Our Recipe for Baked Rabbit was featured in Bow America magazine, an online publication for the outdoor enthusiast.  We are very excited to be a contributor and looking forward to writing many more recipes for BA in the future.  Click below and enjoy lots of great stories, download or print a copy if you like.

    Bow America

      Please visit our website for some great Cajun Seasoning products:

    Sunday, January 29, 2012

    Drunken Chicken

    Drunken Chicken or Beer Can Chicken, it's one of my favorite ways to cook chicken.  It's easy and it comes out so moist and tender, Oooh so good. There is so many variations but here's my simple recipe for you to start experimenting.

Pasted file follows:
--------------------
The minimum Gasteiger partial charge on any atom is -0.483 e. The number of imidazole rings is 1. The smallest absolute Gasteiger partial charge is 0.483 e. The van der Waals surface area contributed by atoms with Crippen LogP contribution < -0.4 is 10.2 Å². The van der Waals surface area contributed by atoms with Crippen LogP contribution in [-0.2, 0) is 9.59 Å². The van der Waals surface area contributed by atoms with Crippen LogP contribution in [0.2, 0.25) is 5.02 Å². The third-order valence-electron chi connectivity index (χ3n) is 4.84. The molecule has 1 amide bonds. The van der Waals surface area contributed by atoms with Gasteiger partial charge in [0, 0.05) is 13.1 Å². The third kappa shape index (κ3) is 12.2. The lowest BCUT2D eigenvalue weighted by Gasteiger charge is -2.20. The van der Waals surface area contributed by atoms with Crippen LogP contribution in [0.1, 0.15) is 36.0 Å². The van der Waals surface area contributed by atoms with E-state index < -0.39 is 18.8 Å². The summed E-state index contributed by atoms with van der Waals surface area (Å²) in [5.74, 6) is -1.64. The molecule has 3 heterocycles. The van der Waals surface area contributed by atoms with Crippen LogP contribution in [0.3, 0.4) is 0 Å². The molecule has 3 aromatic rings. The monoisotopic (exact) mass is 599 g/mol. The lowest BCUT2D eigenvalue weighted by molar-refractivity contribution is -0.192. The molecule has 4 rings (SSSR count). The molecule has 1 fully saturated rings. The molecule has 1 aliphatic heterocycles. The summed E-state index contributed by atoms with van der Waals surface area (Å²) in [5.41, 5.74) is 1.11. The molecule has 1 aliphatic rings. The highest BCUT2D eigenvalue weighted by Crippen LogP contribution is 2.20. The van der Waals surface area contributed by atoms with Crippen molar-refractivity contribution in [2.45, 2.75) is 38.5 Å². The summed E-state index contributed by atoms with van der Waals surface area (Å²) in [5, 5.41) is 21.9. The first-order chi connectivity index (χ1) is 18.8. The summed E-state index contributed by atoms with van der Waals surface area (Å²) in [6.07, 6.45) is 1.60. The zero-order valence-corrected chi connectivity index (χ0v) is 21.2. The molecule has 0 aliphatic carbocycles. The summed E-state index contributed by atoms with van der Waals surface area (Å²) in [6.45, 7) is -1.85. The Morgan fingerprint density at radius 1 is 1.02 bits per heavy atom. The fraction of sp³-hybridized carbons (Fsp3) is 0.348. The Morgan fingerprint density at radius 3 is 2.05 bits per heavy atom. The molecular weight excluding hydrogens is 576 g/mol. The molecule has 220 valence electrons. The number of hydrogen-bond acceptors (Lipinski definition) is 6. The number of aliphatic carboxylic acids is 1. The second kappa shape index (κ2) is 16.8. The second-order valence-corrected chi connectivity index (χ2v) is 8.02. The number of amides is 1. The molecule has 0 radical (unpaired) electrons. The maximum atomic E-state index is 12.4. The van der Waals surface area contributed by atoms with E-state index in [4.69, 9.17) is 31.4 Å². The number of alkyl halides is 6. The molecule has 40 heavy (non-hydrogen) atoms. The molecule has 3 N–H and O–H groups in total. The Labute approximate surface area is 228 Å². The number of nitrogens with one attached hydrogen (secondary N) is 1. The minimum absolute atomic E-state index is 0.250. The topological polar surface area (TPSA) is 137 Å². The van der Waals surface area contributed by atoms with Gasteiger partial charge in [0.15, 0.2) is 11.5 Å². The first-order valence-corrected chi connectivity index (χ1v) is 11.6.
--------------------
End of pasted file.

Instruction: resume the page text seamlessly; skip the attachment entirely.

Give it a try, hope you Enjoy!!!

    •    1 whole chicken (fryer)
    •    BBQ sauce
    •    8 ounces beer of choice


    Prepare your BBQ grill for medium to high heat.
    Rinse chicken and pat dry.
    Season inside and out with Cajun Seasoning to your taste.
    Pour half of beer out of can (yeah right) and refill with 2 tablespoons of BBQ sauce & 1 tablespoon of Cajun Seasoning. 
    I like to inject the chicken with some of that same mixture.  
    Place can on a disposable baking sheet or aluminum foil. 
    Set chicken over beer can, inserting can into cavity of the chicken.
    Place baking sheet with beer and chicken on the preheated grill. Cover, and cook about 1 1/2 hours or until chicken is fully cooked and no longer pink and juices run clear. 
    Serve with sides of choice.


    Sunday, January 22, 2012

    Homemade Pork Cracklins

    Cracklin Recipe/Instructions: